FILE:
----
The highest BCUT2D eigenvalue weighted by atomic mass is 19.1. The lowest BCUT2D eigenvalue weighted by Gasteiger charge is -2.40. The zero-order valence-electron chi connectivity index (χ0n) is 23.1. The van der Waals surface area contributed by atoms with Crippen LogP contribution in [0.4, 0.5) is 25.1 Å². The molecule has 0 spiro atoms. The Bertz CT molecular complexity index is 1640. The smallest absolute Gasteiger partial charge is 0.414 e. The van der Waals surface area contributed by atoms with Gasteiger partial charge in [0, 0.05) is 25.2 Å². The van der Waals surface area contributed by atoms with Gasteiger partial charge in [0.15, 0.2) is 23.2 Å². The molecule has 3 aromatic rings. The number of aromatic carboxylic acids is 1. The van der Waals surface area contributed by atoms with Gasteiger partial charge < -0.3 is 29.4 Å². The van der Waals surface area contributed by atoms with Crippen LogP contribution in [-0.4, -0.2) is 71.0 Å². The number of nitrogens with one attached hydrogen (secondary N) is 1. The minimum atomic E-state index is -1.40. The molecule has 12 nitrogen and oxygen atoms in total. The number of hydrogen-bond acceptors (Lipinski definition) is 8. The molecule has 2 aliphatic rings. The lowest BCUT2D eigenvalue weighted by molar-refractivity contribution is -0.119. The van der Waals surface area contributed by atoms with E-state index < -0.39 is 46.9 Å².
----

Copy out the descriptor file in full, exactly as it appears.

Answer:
The highest BCUT2D eigenvalue weighted by atomic mass is 19.1. The lowest BCUT2D eigenvalue weighted by Gasteiger charge is -2.40. The zero-order valence-electron chi connectivity index (χ0n) is 23.1. The van der Waals surface area contributed by atoms with Crippen LogP contribution in [0.4, 0.5) is 25.1 Å². The molecule has 0 spiro atoms. The Bertz CT molecular complexity index is 1640. The smallest absolute Gasteiger partial charge is 0.414 e. The van der Waals surface area contributed by atoms with Gasteiger partial charge in [0, 0.05) is 25.2 Å². The van der Waals surface area contributed by atoms with Gasteiger partial charge in [0.15, 0.2) is 23.2 Å². The molecule has 3 aromatic rings. The number of aromatic carboxylic acids is 1. The van der Waals surface area contributed by atoms with Gasteiger partial charge < -0.3 is 29.4 Å². The van der Waals surface area contributed by atoms with Crippen LogP contribution in [-0.4, -0.2) is 71.0 Å². The number of nitrogens with one attached hydrogen (secondary N) is 1. The minimum atomic E-state index is -1.40. The molecule has 12 nitrogen and oxygen atoms in total. The number of hydrogen-bond acceptors (Lipinski definition) is 8. The molecule has 2 aliphatic rings. The lowest BCUT2D eigenvalue weighted by molar-refractivity contribution is -0.119. The van der Waals surface area contributed by atoms with E-state index < -0.39 is 46.9 Å².